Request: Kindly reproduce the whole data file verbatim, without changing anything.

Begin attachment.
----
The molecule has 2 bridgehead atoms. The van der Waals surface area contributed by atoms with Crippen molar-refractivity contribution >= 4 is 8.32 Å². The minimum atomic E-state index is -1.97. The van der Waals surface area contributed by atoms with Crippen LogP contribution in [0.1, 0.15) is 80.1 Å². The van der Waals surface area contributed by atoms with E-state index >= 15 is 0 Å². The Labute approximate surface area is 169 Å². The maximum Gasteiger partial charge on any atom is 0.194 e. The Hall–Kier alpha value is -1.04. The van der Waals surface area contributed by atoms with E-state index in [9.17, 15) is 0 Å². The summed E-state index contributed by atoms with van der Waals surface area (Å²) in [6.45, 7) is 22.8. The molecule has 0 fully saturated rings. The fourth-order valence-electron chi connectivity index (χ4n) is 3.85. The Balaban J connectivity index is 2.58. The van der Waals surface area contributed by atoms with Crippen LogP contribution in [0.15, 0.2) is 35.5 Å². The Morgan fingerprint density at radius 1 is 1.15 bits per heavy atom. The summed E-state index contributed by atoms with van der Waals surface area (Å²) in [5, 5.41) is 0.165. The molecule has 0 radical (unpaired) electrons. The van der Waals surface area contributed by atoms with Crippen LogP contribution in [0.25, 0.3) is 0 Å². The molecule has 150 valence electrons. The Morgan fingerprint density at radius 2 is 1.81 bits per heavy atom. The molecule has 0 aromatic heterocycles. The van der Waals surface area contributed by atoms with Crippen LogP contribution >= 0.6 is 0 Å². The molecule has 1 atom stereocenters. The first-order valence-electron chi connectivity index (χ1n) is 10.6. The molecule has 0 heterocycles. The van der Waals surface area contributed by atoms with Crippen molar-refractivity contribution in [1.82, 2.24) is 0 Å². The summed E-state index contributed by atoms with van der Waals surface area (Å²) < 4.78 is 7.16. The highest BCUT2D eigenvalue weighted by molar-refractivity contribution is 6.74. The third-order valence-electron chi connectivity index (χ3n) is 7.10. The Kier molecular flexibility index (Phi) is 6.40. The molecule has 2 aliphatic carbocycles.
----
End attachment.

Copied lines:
The molecule has 2 bridgehead atoms. The van der Waals surface area contributed by atoms with Crippen molar-refractivity contribution >= 4 is 8.32 Å². The minimum atomic E-state index is -1.97. The van der Waals surface area contributed by atoms with Crippen LogP contribution in [0.1, 0.15) is 80.1 Å². The van der Waals surface area contributed by atoms with E-state index >= 15 is 0 Å². The Labute approximate surface area is 169 Å². The maximum Gasteiger partial charge on any atom is 0.194 e. The Hall–Kier alpha value is -1.04. The van der Waals surface area contributed by atoms with E-state index in [9.17, 15) is 0 Å². The summed E-state index contributed by atoms with van der Waals surface area (Å²) in [6.45, 7) is 22.8. The molecule has 0 fully saturated rings. The fourth-order valence-electron chi connectivity index (χ4n) is 3.85. The Balaban J connectivity index is 2.58. The van der Waals surface area contributed by atoms with Crippen LogP contribution in [0.15, 0.2) is 35.5 Å². The Morgan fingerprint density at radius 1 is 1.15 bits per heavy atom. The summed E-state index contributed by atoms with van der Waals surface area (Å²) in [5, 5.41) is 0.165. The molecule has 0 radical (unpaired) electrons. The van der Waals surface area contributed by atoms with Crippen LogP contribution in [0.25, 0.3) is 0 Å². The molecule has 150 valence electrons. The Morgan fingerprint density at radius 2 is 1.81 bits per heavy atom. The molecule has 0 aromatic heterocycles. The van der Waals surface area contributed by atoms with Crippen LogP contribution >= 0.6 is 0 Å². The molecule has 1 atom stereocenters. The first-order valence-electron chi connectivity index (χ1n) is 10.6. The molecule has 0 heterocycles. The van der Waals surface area contributed by atoms with Crippen molar-refractivity contribution in [1.82, 2.24) is 0 Å². The summed E-state index contributed by atoms with van der Waals surface area (Å²) < 4.78 is 7.16. The highest BCUT2D eigenvalue weighted by molar-refractivity contribution is 6.74. The third-order valence-electron chi connectivity index (χ3n) is 7.10. The Kier molecular flexibility index (Phi) is 6.40. The molecule has 2 aliphatic carbocycles.